As the distance from the solid surface increases, the velocity of the fluid also increases. This transition region, where the velocity gradually changes from zero to the free-stream velocity, is called the hydrodynamic boundary layer. Outside this layer, the flow behaves more like an ideal fluid with constant free-stream velocity, and viscous effects are negligible.

To illustrate, consider the diagram below.

Within the hydrodynamic boundary layer, the velocity gradients are significant, and viscous effects dominate. Due to the exchange of momentum between fluid molecules, there is a net movement of momentum from high-velocity to low-velocity regions, resulting in a force along the direction of the flow.

This force is due to the shear stress caused by the viscosity of the fluid, which can be calculated using the following formula:

Where:

- τ = shear stress [Pa]
- μ = dynamic viscosity of the fluid [N-s/m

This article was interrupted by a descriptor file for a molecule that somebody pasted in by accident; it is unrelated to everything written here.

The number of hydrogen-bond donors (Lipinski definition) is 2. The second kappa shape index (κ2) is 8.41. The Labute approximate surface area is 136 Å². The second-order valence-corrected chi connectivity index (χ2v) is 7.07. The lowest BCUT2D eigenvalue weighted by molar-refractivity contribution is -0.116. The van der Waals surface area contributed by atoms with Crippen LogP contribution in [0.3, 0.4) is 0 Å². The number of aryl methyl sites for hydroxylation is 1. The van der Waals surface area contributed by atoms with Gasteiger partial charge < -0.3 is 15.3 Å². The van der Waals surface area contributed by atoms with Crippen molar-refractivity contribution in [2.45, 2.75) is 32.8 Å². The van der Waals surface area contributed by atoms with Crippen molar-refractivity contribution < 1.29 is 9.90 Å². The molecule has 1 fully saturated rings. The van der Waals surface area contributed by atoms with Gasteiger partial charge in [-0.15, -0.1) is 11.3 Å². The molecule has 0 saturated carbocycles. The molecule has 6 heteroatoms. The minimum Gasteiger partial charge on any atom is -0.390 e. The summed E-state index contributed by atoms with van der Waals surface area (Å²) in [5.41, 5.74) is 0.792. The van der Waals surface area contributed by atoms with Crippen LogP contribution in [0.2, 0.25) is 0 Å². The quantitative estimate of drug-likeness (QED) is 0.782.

^{2}] - u = fluid velocity [m/s]
- y = perpendicular distance of the fluid layer from the plate [m]

### Thickness of Hydrodynamic Boundary Layer for Laminar Flow Over Flat Plate

The thickness of the hydrodynamic boundary layer is defined as the distance from the plate to the point where the fluid velocity is 99% of the free-stream velocity. As shown in the diagram above, this thickness starts very thin at the entrance and gradually thickens as it moves across the plate.

It is important to note that the boundary layer technically does not start at the very edge of a flat plate. At the leading tip, there is a region, called the stagnation point, where the fluid particles are brought to a standstill before they start to flow along the surface of the plate. Because of this, the boundary layer starts to form a few distance upstream.

However, this distance is often neglected to simplify analysis; especially at higher velocities, where its value becomes very small. For a smooth flat plate, the thickness of the hydrodynamic boundary layer can be approximated using the following formula:

Where:

- δ = thickness of the boundary layer [m]
- x = distance from the leading edge of the plate [m]
- Re